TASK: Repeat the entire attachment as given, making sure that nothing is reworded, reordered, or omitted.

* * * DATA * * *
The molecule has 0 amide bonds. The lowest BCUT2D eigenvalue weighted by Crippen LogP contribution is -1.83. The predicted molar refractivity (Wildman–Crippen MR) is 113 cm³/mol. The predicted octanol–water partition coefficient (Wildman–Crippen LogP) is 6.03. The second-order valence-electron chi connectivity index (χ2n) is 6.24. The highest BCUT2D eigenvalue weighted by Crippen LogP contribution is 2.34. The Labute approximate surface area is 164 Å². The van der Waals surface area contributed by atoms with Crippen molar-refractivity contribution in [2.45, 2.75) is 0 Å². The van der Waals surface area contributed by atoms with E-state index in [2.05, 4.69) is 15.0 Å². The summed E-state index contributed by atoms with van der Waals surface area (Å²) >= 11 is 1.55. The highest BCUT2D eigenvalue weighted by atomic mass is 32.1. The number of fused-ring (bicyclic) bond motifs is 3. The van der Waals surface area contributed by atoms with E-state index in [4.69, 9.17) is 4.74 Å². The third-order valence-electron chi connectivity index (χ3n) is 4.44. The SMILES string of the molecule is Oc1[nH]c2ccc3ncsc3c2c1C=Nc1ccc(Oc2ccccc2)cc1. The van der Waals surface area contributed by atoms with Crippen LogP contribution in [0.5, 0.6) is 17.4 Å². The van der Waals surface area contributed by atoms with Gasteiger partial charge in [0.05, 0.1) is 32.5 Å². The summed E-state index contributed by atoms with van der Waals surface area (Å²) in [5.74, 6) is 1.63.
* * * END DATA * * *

The molecule has 0 amide bonds. The lowest BCUT2D eigenvalue weighted by Crippen LogP contribution is -1.83. The predicted molar refractivity (Wildman–Crippen MR) is 113 cm³/mol. The predicted octanol–water partition coefficient (Wildman–Crippen LogP) is 6.03. The second-order valence-electron chi connectivity index (χ2n) is 6.24. The highest BCUT2D eigenvalue weighted by Crippen LogP contribution is 2.34. The Labute approximate surface area is 164 Å². The van der Waals surface area contributed by atoms with Crippen molar-refractivity contribution in [2.45, 2.75) is 0 Å². The van der Waals surface area contributed by atoms with E-state index in [2.05, 4.69) is 15.0 Å². The summed E-state index contributed by atoms with van der Waals surface area (Å²) >= 11 is 1.55. The highest BCUT2D eigenvalue weighted by atomic mass is 32.1. The number of fused-ring (bicyclic) bond motifs is 3. The van der Waals surface area contributed by atoms with E-state index in [4.69, 9.17) is 4.74 Å². The third-order valence-electron chi connectivity index (χ3n) is 4.44. The SMILES string of the molecule is Oc1[nH]c2ccc3ncsc3c2c1C=Nc1ccc(Oc2ccccc2)cc1. The van der Waals surface area contributed by atoms with Crippen LogP contribution in [0.5, 0.6) is 17.4 Å². The van der Waals surface area contributed by atoms with Gasteiger partial charge in [0.05, 0.1) is 32.5 Å². The summed E-state index contributed by atoms with van der Waals surface area (Å²) in [5.74, 6) is 1.63.